The photograph shows the reflection of the Brunswick Bridge. Constructed between 1953 and 1955, the bridge crosses the Potomac River at the location of of Brunswick, MD This city, first laid out in 1780, changed names twice in the nineteenth century. Initially named Berlin by the landowner Leonard Smith, it was renamed Barry in 1832 by the U.S. Postal Service to avoid confusion with another Berlin located in Eastern Maryland. The name was changed to Brunswick by the Baltimore & Ohio Railroad in 1890 to reflect the large number of railroad workers, originally from Brunswick, Germany, who had settled in the city.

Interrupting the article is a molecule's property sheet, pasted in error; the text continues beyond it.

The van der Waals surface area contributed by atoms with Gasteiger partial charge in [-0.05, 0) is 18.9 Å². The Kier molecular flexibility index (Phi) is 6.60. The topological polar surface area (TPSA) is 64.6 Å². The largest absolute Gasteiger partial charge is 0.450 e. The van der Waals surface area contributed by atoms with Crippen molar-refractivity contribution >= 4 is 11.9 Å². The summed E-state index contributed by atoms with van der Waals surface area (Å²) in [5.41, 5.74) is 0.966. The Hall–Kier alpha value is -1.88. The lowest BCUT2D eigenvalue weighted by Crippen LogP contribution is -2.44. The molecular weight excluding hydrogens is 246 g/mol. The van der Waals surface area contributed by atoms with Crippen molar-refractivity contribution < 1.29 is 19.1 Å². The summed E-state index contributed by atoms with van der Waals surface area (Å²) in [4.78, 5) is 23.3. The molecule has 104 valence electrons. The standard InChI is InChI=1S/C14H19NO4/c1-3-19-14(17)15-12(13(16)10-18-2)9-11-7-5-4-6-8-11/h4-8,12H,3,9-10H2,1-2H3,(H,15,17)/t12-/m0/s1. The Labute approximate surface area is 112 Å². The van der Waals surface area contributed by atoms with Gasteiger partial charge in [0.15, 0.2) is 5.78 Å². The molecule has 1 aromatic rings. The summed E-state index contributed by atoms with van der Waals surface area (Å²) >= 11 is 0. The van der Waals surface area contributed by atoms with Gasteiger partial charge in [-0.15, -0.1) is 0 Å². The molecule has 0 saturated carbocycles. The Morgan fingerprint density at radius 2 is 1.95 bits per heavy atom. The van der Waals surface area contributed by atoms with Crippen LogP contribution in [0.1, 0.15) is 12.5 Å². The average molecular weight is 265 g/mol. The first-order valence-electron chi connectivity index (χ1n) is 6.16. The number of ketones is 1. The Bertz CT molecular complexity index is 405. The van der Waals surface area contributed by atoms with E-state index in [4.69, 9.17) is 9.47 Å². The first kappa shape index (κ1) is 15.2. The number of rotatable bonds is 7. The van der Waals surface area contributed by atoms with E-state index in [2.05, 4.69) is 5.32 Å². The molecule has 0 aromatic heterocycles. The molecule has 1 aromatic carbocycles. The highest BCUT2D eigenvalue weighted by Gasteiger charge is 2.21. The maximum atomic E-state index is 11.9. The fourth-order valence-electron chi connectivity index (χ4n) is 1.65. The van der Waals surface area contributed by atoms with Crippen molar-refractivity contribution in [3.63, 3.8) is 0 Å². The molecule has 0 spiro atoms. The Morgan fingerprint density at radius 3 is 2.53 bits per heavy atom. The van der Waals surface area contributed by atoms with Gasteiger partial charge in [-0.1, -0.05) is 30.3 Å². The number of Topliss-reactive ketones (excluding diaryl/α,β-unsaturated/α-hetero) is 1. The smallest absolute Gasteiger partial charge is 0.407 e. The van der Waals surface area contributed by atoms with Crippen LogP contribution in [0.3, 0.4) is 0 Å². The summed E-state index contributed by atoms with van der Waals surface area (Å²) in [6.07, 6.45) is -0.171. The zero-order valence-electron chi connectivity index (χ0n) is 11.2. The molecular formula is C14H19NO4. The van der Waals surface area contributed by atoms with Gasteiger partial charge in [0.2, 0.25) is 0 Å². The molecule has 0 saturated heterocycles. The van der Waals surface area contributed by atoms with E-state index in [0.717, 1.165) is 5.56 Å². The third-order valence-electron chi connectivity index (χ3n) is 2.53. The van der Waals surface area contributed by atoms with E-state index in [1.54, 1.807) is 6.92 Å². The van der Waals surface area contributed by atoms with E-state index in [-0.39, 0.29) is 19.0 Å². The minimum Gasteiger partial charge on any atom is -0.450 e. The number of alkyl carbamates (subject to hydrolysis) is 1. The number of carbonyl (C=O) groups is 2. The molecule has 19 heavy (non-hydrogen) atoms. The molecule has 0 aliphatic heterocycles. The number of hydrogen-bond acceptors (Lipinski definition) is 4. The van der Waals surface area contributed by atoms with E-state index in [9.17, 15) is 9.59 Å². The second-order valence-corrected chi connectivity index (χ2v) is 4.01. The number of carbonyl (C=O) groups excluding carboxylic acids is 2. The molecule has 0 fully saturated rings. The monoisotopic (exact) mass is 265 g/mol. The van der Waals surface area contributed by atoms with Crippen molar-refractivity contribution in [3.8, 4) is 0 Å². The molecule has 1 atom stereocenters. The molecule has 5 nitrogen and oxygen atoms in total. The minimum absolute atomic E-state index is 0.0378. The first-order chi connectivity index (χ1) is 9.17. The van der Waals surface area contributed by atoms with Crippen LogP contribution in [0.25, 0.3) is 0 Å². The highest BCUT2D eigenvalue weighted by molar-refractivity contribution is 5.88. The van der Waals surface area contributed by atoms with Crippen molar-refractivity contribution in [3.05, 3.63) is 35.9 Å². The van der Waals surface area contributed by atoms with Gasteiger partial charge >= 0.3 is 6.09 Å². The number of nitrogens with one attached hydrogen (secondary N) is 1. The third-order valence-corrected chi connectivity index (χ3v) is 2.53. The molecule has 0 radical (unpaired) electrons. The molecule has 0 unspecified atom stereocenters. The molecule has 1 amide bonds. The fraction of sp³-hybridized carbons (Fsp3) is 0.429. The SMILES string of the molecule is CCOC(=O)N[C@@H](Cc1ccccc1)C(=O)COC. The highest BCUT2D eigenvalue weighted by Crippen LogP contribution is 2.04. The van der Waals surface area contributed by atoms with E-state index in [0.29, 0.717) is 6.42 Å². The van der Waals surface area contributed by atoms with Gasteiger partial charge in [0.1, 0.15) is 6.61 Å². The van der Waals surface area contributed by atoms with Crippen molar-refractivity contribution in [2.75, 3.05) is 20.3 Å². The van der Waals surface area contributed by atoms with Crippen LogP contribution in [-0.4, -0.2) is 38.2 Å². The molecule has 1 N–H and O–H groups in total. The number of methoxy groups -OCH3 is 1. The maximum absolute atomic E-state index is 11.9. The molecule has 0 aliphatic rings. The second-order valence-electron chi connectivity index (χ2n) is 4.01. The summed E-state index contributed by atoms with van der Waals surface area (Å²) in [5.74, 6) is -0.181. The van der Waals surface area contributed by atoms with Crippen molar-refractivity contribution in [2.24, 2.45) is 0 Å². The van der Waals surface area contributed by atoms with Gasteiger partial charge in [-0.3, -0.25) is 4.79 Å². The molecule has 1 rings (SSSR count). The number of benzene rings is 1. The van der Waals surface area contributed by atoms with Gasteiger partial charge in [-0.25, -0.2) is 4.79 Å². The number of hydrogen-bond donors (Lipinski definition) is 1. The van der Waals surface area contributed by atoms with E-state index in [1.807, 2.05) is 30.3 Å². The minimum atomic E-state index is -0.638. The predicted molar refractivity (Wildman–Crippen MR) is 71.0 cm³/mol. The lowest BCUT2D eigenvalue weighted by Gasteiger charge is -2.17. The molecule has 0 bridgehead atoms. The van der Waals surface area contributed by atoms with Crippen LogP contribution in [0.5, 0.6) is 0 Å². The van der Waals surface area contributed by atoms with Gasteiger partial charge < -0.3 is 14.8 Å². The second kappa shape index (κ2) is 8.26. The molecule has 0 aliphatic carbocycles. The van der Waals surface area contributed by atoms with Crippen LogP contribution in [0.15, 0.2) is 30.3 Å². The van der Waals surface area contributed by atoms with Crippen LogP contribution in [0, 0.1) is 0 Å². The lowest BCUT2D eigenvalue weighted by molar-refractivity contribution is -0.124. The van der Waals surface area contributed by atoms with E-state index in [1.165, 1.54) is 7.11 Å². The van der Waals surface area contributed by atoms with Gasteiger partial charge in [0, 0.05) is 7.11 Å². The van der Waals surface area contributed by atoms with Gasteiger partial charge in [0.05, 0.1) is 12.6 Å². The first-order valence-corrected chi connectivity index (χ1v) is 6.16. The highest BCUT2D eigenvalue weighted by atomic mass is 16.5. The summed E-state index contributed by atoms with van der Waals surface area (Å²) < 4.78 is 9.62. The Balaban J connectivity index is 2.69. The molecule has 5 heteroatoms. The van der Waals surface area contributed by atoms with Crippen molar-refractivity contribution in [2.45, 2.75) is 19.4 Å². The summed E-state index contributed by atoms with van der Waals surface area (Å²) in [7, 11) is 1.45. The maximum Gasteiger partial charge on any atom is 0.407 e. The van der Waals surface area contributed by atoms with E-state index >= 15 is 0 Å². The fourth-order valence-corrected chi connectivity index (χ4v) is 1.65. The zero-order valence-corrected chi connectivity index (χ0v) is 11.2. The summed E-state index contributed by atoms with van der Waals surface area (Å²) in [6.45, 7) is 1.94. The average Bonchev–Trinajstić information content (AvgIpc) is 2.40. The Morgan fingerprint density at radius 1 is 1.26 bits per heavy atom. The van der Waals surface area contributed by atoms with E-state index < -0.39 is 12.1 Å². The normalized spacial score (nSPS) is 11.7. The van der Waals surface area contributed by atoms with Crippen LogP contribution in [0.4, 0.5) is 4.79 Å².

With a total length of 2,430 feet, the Brunswick Bridge was constructed as a steel girder and concrete floor beam system linking 18 piers across the river. It is the third bridge constructed across the Potomac in that location. The first was a wood-covered bridge built by the Loudoun and Berlin Bridge Company in circa 1857. It was destroyed by the Confederate army in June 1861, suffering a fate similar to that of the bridge at Point of Rocks. In 1893 the bridge was rebuilt as an iron through truss bridge on the stone foundations of the previous bridge. This structure was removed after 1953, when a modern bridge was constructed on new piers slightly upstream, as can be seen at the top of the first site plan below.